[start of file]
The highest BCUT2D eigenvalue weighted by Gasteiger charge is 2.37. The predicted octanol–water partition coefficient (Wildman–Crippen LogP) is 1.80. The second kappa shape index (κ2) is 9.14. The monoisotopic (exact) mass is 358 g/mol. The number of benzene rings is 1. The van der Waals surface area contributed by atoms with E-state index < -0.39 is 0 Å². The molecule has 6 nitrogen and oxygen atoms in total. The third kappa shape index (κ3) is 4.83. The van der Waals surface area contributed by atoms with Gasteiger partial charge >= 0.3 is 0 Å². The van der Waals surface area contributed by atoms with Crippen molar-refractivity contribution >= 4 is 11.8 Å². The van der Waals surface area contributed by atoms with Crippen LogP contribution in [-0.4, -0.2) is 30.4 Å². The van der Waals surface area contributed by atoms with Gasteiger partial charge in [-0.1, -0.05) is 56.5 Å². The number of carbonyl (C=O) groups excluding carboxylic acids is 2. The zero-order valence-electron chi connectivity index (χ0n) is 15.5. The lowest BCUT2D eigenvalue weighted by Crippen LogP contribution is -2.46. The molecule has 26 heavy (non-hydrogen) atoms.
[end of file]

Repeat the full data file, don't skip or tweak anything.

The highest BCUT2D eigenvalue weighted by Gasteiger charge is 2.37. The predicted octanol–water partition coefficient (Wildman–Crippen LogP) is 1.80. The second kappa shape index (κ2) is 9.14. The monoisotopic (exact) mass is 358 g/mol. The number of benzene rings is 1. The van der Waals surface area contributed by atoms with E-state index < -0.39 is 0 Å². The molecule has 6 nitrogen and oxygen atoms in total. The third kappa shape index (κ3) is 4.83. The van der Waals surface area contributed by atoms with Gasteiger partial charge >= 0.3 is 0 Å². The van der Waals surface area contributed by atoms with Crippen molar-refractivity contribution >= 4 is 11.8 Å². The van der Waals surface area contributed by atoms with Crippen LogP contribution in [-0.4, -0.2) is 30.4 Å². The van der Waals surface area contributed by atoms with Gasteiger partial charge in [-0.1, -0.05) is 56.5 Å². The number of carbonyl (C=O) groups excluding carboxylic acids is 2. The zero-order valence-electron chi connectivity index (χ0n) is 15.5. The lowest BCUT2D eigenvalue weighted by Crippen LogP contribution is -2.46. The molecule has 26 heavy (non-hydrogen) atoms.